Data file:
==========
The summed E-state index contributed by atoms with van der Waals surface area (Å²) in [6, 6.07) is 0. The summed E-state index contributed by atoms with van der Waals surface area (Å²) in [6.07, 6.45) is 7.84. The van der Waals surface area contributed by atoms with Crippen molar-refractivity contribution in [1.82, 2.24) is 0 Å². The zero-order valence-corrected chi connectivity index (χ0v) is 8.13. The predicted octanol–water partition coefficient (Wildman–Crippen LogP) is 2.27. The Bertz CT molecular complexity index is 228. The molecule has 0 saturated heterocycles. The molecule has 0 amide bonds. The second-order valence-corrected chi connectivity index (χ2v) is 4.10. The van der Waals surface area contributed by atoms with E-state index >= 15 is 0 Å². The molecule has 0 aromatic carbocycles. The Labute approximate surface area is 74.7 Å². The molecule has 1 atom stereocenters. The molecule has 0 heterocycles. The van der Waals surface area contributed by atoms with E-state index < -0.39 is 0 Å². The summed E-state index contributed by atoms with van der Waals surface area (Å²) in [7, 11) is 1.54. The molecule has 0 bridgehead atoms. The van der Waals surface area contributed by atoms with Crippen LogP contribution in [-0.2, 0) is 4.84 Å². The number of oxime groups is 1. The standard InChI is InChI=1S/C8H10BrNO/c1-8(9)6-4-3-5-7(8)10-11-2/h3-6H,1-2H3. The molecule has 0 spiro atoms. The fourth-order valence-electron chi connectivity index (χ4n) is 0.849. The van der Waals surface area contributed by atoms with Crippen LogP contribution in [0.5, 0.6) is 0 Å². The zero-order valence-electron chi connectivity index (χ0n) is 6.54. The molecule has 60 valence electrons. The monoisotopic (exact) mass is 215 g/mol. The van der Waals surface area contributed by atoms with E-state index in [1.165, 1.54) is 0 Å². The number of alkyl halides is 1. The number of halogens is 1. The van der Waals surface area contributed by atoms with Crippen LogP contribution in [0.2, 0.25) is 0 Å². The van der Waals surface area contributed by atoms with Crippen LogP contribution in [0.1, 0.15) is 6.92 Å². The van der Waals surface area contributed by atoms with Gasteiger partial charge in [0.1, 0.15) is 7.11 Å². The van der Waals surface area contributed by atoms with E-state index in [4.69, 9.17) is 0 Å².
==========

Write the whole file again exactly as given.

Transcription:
The summed E-state index contributed by atoms with van der Waals surface area (Å²) in [6, 6.07) is 0. The summed E-state index contributed by atoms with van der Waals surface area (Å²) in [6.07, 6.45) is 7.84. The van der Waals surface area contributed by atoms with Crippen molar-refractivity contribution in [1.82, 2.24) is 0 Å². The zero-order valence-corrected chi connectivity index (χ0v) is 8.13. The predicted octanol–water partition coefficient (Wildman–Crippen LogP) is 2.27. The Bertz CT molecular complexity index is 228. The molecule has 0 saturated heterocycles. The molecule has 0 amide bonds. The second-order valence-corrected chi connectivity index (χ2v) is 4.10. The van der Waals surface area contributed by atoms with E-state index >= 15 is 0 Å². The molecule has 0 aromatic carbocycles. The Labute approximate surface area is 74.7 Å². The molecule has 1 atom stereocenters. The molecule has 0 heterocycles. The van der Waals surface area contributed by atoms with E-state index < -0.39 is 0 Å². The summed E-state index contributed by atoms with van der Waals surface area (Å²) in [7, 11) is 1.54. The molecule has 0 bridgehead atoms. The van der Waals surface area contributed by atoms with Crippen LogP contribution in [-0.2, 0) is 4.84 Å². The number of oxime groups is 1. The standard InChI is InChI=1S/C8H10BrNO/c1-8(9)6-4-3-5-7(8)10-11-2/h3-6H,1-2H3. The molecule has 0 spiro atoms. The fourth-order valence-electron chi connectivity index (χ4n) is 0.849. The van der Waals surface area contributed by atoms with Crippen LogP contribution in [0.5, 0.6) is 0 Å². The zero-order valence-electron chi connectivity index (χ0n) is 6.54. The molecule has 60 valence electrons. The monoisotopic (exact) mass is 215 g/mol. The van der Waals surface area contributed by atoms with E-state index in [1.165, 1.54) is 0 Å². The number of alkyl halides is 1. The number of halogens is 1. The van der Waals surface area contributed by atoms with Crippen LogP contribution in [0.2, 0.25) is 0 Å². The van der Waals surface area contributed by atoms with Crippen LogP contribution in [0.1, 0.15) is 6.92 Å². The van der Waals surface area contributed by atoms with Gasteiger partial charge in [0.1, 0.15) is 7.11 Å². The van der Waals surface area contributed by atoms with E-state index in [4.69, 9.17) is 0 Å².